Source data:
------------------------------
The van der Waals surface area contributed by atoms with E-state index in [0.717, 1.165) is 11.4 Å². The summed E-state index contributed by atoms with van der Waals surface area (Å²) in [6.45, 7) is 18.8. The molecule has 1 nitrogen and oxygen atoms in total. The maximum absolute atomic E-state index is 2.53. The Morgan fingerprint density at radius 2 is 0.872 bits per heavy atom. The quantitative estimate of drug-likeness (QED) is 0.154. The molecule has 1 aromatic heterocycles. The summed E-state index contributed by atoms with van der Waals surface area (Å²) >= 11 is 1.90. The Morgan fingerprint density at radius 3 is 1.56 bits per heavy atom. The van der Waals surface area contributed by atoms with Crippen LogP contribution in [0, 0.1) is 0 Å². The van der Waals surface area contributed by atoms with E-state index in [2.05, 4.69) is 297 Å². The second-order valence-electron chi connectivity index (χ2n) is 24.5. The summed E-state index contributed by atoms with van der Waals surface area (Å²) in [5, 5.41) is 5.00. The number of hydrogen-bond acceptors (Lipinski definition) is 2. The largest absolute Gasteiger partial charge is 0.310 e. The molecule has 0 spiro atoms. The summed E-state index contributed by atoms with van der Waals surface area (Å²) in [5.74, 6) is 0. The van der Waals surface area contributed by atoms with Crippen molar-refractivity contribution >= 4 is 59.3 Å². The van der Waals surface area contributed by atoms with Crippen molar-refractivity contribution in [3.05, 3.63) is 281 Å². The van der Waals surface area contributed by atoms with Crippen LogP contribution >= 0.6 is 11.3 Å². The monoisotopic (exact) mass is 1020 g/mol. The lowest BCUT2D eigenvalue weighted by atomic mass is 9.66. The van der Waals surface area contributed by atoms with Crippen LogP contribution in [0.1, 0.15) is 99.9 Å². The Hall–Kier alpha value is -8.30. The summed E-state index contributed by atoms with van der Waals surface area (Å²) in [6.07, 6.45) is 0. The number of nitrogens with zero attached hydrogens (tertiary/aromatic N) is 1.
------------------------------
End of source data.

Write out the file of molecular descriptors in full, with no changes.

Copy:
The van der Waals surface area contributed by atoms with E-state index in [0.717, 1.165) is 11.4 Å². The summed E-state index contributed by atoms with van der Waals surface area (Å²) in [6.45, 7) is 18.8. The molecule has 1 nitrogen and oxygen atoms in total. The maximum absolute atomic E-state index is 2.53. The Morgan fingerprint density at radius 2 is 0.872 bits per heavy atom. The quantitative estimate of drug-likeness (QED) is 0.154. The molecule has 1 aromatic heterocycles. The summed E-state index contributed by atoms with van der Waals surface area (Å²) >= 11 is 1.90. The Morgan fingerprint density at radius 3 is 1.56 bits per heavy atom. The van der Waals surface area contributed by atoms with Crippen LogP contribution in [0, 0.1) is 0 Å². The van der Waals surface area contributed by atoms with E-state index in [2.05, 4.69) is 297 Å². The second-order valence-electron chi connectivity index (χ2n) is 24.5. The summed E-state index contributed by atoms with van der Waals surface area (Å²) in [5, 5.41) is 5.00. The number of hydrogen-bond acceptors (Lipinski definition) is 2. The largest absolute Gasteiger partial charge is 0.310 e. The molecule has 0 spiro atoms. The summed E-state index contributed by atoms with van der Waals surface area (Å²) in [5.74, 6) is 0. The van der Waals surface area contributed by atoms with Crippen molar-refractivity contribution >= 4 is 59.3 Å². The van der Waals surface area contributed by atoms with Crippen molar-refractivity contribution in [3.05, 3.63) is 281 Å². The van der Waals surface area contributed by atoms with Crippen LogP contribution >= 0.6 is 11.3 Å². The monoisotopic (exact) mass is 1020 g/mol. The lowest BCUT2D eigenvalue weighted by atomic mass is 9.66. The van der Waals surface area contributed by atoms with Crippen LogP contribution in [0.1, 0.15) is 99.9 Å². The Hall–Kier alpha value is -8.30. The summed E-state index contributed by atoms with van der Waals surface area (Å²) in [6.07, 6.45) is 0. The number of nitrogens with zero attached hydrogens (tertiary/aromatic N) is 1.